Tuesday, June 15, 2021

Learning to Live with The Wolves

When my daughter was two, a friend of mine said, “our job as mothers is to prepare our children to live in the world.” I remember when I heard this my heart broke a little bit. I didn’t want to let my little girl go. And I still don’t. But now she’s sixteen and my job to ready her launch is more critical than ever.

Parenting a teenager through a pandemic and then watching them enter back into the big bad world is one of the most harrowing, unmooring experiences I’ve had as a parent. During the pandemic, my daughter was isolated, lonely, depressed, and unmotivated. I worried about her mental health on a daily basis. But I knew where she was all the time.

And now she is vaccinated. All of her friends are vaccinated. She is free. They are free. My daughter has a car and can drive wherever she wants. She went from having no options to infinite possibilities. And I am scared shitless.

Being a mother is like being a shepherd. I am charged with the responsibility of guiding my daughter safely through life until she is on her own. During the pandemic everyone was on the same path —  staying close to home, protecting ourselves and each other from the big bad wolf that was Coronavirus.

Now the wolf is not as strong, it is not an imminent threat and we can all roam the pastures without worry. But as the shepherd I know there are other predators to my little sheep. My daughter is not at risk of contracting and spreading COVID-19 like she was two months ago but there are other wolves. For a mother, there are always wolves — lechy men who look at my daughter when she fills her gas tank, parties with alcohol where kids lose their senses, drunk driving, peer pressure, social media, eating disorders. I could go on.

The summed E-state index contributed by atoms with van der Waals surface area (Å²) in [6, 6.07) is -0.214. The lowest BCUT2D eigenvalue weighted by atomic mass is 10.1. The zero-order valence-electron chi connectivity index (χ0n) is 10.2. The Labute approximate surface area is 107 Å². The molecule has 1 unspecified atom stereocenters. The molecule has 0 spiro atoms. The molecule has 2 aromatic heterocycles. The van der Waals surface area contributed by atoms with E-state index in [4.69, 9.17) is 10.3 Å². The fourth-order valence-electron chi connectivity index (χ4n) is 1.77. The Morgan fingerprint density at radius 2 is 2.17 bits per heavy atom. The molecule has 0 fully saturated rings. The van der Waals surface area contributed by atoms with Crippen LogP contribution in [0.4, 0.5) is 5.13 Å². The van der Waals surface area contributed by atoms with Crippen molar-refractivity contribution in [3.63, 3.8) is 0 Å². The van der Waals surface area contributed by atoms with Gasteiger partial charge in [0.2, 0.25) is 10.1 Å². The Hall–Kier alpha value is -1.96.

But the point is that these wolves, these fears, are mine, not my daughter’s. My daughter is alive with independence right now. She wants to be with her friends or she wants to be alone. The only place she does not want to be is standing by the shepherd who wants to keep her confined. But like any good shepherd, I am afraid of losing my sheep. My instinct is to pull out my staff, call my sheepdog and get my wandering sheep back into the field where I can see her.

But my instinct is not my job right now. I go back to what my friend said fifteen years ago. My job is to prepare my daughter to leave the safety of the pasture. She has to venture out where I cannot see her, beyond the protection of the fenced meadow. That is where she will ultimately live; now is her time to travel beyond the fence.

It’s agonizing — watching my daughter wander and not pulling her back to safety. As the shepherd, I worry about the wolves every day. That’s my job. But these are my fears, not hers. My daughter is on an important path of her own right now. She might wander into danger. She probably will. And if and when she does she will have to figure out how to manage. Sheep do it. They have instincts of their own — to run from predators or to stick with the flock when danger is afoot. 

My job now is to stand back and trust that my daughter can handle the wolves. It’s scary to watch her go. I worry that she’ll wander too far; that she’ll lose her way and never come back. But in these moments of panic, I tell myself that the fenced meadow will always be here for her. I will always be here for her. She needs to wander now, to explore beyond the fences. She has good instincts. She’s a smart, capable sheep and I know deep down that she’ll be okay. She’ll be back. 

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